Ten low-earth orbit satellites will track aggression, terrorism, piracy, smuggling, source of oil slicks, especially in the Indian Ocean Region.
India and France have formalised the development and launch of what is probably a unique constellation of around 10 low-earth orbit satellites that will continuously provide maritime surveillance and security.
They will cover a wide belt around the globe and specifically focus on the Indian Ocean region where France, with its Reunion Islands, has a strategic interest.
When in place, the satellite-based Automatic Identification System or AIS will detect, identify and track a range of vessels moving in the ocean region and guard against aggression, terrorism, piracy, smuggling, source of oil slicks and also be useful for rescues. At present, ship operators do fix a non-space-based AIS on their vessels but they can turn it off when they do not want to be detected and identified.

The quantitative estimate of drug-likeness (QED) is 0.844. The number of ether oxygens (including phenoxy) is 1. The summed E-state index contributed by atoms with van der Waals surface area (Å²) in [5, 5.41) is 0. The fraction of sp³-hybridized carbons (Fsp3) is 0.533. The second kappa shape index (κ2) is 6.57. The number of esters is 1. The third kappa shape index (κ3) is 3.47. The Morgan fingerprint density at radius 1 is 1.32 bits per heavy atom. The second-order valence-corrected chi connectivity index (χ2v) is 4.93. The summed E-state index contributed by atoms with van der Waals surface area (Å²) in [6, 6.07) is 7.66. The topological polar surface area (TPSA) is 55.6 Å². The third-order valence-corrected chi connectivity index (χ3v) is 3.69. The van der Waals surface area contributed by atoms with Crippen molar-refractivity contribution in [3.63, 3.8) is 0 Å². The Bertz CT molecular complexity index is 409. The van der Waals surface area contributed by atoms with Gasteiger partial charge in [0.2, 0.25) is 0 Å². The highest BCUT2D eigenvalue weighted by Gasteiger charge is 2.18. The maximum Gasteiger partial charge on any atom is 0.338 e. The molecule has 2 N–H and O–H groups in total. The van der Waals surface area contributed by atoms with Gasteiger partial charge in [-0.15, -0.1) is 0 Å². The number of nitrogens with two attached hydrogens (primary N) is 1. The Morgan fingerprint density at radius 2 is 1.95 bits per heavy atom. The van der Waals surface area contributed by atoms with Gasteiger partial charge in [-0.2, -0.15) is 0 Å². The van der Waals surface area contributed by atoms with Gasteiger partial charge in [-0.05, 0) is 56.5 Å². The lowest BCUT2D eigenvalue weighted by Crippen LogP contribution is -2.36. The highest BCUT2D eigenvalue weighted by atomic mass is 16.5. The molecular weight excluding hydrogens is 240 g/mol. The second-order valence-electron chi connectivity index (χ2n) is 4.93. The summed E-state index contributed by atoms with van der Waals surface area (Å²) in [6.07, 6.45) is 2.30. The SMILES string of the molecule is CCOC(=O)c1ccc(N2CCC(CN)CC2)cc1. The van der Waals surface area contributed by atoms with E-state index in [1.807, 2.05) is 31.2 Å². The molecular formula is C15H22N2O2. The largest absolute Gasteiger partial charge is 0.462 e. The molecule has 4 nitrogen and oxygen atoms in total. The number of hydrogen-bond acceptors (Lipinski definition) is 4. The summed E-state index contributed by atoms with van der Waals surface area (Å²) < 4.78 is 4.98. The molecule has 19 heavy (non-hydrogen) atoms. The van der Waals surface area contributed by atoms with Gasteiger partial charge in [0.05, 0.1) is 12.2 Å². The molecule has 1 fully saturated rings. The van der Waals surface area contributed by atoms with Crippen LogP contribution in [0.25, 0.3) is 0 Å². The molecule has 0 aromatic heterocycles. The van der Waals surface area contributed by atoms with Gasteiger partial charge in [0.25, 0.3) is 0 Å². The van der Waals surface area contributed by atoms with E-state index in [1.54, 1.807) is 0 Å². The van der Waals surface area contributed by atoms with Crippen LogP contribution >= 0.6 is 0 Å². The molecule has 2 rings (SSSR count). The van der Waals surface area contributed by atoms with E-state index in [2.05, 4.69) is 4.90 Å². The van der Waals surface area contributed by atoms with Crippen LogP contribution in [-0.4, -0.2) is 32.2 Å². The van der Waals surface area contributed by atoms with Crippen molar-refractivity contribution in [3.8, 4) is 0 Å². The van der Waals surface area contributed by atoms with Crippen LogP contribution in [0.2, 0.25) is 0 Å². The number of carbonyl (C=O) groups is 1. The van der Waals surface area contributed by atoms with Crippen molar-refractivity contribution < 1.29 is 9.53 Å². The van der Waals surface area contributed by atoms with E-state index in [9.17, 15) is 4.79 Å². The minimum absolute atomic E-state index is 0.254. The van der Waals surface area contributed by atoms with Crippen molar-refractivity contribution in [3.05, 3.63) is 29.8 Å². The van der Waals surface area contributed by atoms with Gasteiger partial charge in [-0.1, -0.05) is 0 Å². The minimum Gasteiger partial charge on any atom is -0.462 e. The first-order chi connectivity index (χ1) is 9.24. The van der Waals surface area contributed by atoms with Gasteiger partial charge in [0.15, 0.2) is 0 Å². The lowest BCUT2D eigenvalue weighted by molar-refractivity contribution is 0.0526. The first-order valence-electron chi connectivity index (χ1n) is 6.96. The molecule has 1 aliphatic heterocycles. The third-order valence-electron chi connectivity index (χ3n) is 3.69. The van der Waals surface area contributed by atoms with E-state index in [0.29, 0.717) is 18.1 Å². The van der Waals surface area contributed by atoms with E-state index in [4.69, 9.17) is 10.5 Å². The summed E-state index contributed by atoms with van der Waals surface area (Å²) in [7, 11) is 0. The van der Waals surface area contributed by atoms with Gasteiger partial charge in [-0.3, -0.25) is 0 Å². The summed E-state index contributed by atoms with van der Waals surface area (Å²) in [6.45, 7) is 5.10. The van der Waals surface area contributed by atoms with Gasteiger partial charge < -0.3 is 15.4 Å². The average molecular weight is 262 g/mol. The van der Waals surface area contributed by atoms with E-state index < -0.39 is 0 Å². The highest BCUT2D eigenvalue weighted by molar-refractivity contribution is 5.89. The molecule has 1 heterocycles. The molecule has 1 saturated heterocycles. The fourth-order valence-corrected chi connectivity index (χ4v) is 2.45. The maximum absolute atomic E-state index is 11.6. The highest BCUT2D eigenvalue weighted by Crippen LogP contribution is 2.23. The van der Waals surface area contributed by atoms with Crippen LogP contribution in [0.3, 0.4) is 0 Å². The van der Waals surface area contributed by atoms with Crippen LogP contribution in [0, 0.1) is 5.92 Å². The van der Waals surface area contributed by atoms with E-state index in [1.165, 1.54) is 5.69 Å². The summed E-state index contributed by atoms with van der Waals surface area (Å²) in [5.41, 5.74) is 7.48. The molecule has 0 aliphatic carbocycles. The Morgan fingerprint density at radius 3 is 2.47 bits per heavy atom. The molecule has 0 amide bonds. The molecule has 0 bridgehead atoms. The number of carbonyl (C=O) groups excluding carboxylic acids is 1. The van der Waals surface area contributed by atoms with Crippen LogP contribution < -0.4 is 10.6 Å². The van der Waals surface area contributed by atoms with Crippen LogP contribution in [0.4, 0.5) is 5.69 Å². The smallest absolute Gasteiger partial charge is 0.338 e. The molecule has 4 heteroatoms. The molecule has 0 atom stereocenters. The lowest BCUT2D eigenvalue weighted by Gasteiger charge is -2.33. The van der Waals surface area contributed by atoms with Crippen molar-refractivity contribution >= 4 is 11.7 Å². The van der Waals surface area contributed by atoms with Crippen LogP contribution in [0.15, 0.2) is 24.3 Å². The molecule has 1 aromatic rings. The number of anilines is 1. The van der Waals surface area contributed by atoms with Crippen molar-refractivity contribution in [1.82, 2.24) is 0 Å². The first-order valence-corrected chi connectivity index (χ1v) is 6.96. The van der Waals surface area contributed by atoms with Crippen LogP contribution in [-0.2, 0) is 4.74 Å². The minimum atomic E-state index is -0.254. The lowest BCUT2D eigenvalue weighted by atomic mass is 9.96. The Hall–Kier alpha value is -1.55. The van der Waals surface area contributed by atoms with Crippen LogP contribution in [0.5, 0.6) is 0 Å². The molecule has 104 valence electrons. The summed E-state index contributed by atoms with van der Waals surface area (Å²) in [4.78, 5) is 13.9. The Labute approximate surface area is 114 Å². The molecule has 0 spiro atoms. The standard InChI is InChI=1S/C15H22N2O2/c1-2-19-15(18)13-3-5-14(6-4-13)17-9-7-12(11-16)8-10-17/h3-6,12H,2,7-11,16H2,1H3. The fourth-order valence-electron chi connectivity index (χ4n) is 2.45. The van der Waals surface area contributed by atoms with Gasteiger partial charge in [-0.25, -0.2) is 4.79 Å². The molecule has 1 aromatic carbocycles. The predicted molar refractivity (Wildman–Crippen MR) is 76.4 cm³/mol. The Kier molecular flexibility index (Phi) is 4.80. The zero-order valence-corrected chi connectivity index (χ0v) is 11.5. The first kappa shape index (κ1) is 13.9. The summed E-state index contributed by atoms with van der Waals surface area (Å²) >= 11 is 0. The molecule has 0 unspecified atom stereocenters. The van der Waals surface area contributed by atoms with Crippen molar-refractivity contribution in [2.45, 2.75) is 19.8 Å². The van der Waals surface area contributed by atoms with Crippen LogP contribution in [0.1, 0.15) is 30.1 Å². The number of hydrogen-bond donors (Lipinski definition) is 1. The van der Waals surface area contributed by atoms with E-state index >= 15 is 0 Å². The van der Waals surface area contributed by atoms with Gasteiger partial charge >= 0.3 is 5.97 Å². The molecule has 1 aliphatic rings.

Most ships are mandated to have a transponder that gives their details and also to detect ships around them. By making out the kind of ship, its location, speed and course with AIS, a country’s maritime force can make out potential threats, similar to the aviation system of IFF or ‘identify friend or foe’ for planes.
Read more at The Hindu